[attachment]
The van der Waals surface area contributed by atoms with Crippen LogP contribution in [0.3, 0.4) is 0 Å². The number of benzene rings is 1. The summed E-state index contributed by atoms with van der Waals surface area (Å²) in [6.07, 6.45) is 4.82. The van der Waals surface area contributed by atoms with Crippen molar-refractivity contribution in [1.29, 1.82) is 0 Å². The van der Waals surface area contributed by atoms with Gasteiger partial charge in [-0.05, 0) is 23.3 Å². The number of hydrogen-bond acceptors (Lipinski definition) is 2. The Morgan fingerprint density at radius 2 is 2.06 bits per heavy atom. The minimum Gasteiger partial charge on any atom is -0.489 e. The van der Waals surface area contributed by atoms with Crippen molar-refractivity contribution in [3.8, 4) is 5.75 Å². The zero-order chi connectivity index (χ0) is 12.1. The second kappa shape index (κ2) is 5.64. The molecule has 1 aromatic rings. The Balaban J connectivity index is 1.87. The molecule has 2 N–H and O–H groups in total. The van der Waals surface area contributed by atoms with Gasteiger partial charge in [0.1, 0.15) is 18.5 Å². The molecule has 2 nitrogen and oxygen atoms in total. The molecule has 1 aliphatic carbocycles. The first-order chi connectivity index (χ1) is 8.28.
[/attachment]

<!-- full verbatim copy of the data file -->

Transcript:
The van der Waals surface area contributed by atoms with Crippen LogP contribution in [0.3, 0.4) is 0 Å². The number of benzene rings is 1. The summed E-state index contributed by atoms with van der Waals surface area (Å²) in [6.07, 6.45) is 4.82. The van der Waals surface area contributed by atoms with Crippen molar-refractivity contribution in [1.29, 1.82) is 0 Å². The van der Waals surface area contributed by atoms with Gasteiger partial charge in [-0.05, 0) is 23.3 Å². The number of hydrogen-bond acceptors (Lipinski definition) is 2. The Morgan fingerprint density at radius 2 is 2.06 bits per heavy atom. The minimum Gasteiger partial charge on any atom is -0.489 e. The van der Waals surface area contributed by atoms with Crippen molar-refractivity contribution in [3.8, 4) is 5.75 Å². The zero-order chi connectivity index (χ0) is 12.1. The second kappa shape index (κ2) is 5.64. The molecule has 1 aromatic rings. The Balaban J connectivity index is 1.87. The molecule has 2 N–H and O–H groups in total. The van der Waals surface area contributed by atoms with Gasteiger partial charge in [0.1, 0.15) is 18.5 Å². The molecule has 2 nitrogen and oxygen atoms in total. The molecule has 1 aliphatic carbocycles. The first-order chi connectivity index (χ1) is 8.28.